Faith communities say No to the proposed hazardous liquids pipeline

Members of Kentucky’s faith communities brought the support of thousands of their fellow believers during an event at the capitol on Tuesday, focused on stopping a proposed hazardous liquids pipeline.

“When people of faith around the country learned of our efforts here to care for Kentucky’s people, land, water and heritage and oppose this dangerous hazardous liquids pipeline, they responded in large numbers,” explained Rev. Cynthia Cain, a minister with the Unitarian Universalist Church.

“More than 36,000 of our sisters and brothers in Kentucky and across the nation signed a petition from Faithful America asking Governor Beshear to share our love for our land and help us protect it from this proposed and unwanted pipeline.”

Rev. David Whitlock of the Lebanon Baptist Church acknowledged that, “For too long too many of us have stepped aside and [let corporations rule]. We are simply here to say enough is enough. It’s time for a change. The stakes are high."

He talked of a sacred truth: "Taking care of the land is part of our Christian responsibility. Because we are in relationship with God we are in relationship with the land."

Care for the land and one another were reflected in remarks from Susan Classen, a Co-member of the Loretto Community.

“I am here because the whole earth is full of the steadfast love of God. It matters how we treat the earth,” Classen said. “The possibility of the hazardous liquids pipeline invites us to wake up to the imperiled future it would create."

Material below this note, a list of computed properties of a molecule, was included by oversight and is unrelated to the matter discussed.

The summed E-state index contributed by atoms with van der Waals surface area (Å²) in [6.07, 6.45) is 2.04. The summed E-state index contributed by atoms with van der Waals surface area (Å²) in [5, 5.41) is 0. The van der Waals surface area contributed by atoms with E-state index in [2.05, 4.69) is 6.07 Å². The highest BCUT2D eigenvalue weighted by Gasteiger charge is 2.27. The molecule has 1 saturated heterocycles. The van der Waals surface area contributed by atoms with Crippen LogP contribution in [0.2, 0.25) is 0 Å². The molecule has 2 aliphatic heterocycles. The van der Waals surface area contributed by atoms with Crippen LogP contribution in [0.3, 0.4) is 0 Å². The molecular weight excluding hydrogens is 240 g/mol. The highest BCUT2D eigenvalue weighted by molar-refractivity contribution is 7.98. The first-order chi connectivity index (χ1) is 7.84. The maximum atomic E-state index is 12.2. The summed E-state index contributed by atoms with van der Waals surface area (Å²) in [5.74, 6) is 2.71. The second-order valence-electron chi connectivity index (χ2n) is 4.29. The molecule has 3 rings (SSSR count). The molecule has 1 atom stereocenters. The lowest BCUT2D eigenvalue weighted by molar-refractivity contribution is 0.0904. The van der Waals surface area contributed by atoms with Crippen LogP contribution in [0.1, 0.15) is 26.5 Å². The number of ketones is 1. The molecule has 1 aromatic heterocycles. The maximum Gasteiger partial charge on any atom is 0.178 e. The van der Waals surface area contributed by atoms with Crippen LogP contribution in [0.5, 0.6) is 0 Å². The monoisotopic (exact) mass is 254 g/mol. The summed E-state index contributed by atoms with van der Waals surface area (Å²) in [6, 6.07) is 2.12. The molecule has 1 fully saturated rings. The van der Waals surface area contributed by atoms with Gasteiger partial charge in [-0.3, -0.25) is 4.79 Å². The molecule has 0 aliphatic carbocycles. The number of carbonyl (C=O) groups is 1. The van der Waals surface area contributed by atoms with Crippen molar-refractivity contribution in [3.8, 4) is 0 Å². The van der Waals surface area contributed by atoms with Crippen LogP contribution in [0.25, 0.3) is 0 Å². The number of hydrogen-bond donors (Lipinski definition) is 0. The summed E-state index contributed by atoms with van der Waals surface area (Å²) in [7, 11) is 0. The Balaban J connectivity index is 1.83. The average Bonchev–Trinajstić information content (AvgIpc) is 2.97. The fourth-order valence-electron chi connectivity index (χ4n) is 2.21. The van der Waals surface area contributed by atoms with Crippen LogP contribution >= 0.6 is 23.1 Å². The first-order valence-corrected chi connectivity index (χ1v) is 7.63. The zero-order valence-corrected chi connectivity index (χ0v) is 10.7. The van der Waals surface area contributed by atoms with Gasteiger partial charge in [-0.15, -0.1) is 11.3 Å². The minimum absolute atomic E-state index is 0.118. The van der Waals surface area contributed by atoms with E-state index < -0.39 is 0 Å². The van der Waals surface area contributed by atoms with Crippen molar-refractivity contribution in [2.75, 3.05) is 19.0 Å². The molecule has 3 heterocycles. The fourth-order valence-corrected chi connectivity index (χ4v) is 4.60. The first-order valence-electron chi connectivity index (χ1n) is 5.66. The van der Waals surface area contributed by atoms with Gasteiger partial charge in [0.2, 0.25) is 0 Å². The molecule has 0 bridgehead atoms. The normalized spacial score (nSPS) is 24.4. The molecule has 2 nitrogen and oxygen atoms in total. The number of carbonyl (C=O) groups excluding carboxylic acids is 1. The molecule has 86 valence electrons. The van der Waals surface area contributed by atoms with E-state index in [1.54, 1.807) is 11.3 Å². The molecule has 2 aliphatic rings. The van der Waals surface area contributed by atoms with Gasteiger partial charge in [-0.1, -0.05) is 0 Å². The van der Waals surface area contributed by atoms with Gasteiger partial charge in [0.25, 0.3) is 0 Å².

The proposed pipeline would carry natural gas liquids from the fracking fields of Pennsylvania, Ohio and West Virginia to processing and export facilities along the Gulf Coast. It was pass through 22 counties in northern, central and western Kentucky.

Presbyterian minister Rev. Mary Love reminded those gathered that extractive industries have not been faithful stewards of God’s creation in areas where coal is mined. “Don’t let the landowners in the path of this hazardous liquids pipeline suffer the same sort of damage to their land and water as has happened in eastern Kentucky.”

After the service on the front steps of the capitol, that included Daniel Martin Moore singing “in the Cool of the Day,” the group moved into the governor’s office to hand the booklet of signatures to receptionist Debbie Gall. No one from the governor’s staff would come outside to accept the petition.

Faithful America petition delivery"This petition represents the deep conviction of people of faith that it is our sacred duty to protect the land and the water and all the communities here in the commonwealth," said Sr. Claire McGowan in presenting the petition. She asked Gall to tell the governor and his staff “to do everything that they can to stops the dangers of this proposed hazardous liquids pipeline. There is so much at stake.”

The event closed with the singing of “For the Beauty of the Earth” in the governor’s outer office.

Afterwards, the governor’s office issued a statement acknowledging the concerns of people in the path of the pipeline, but failing to recognize that any action is needed by state government to protect those people and communities.

Faithful America is an online community of people of faith striving to put principles of justice at work in the world.

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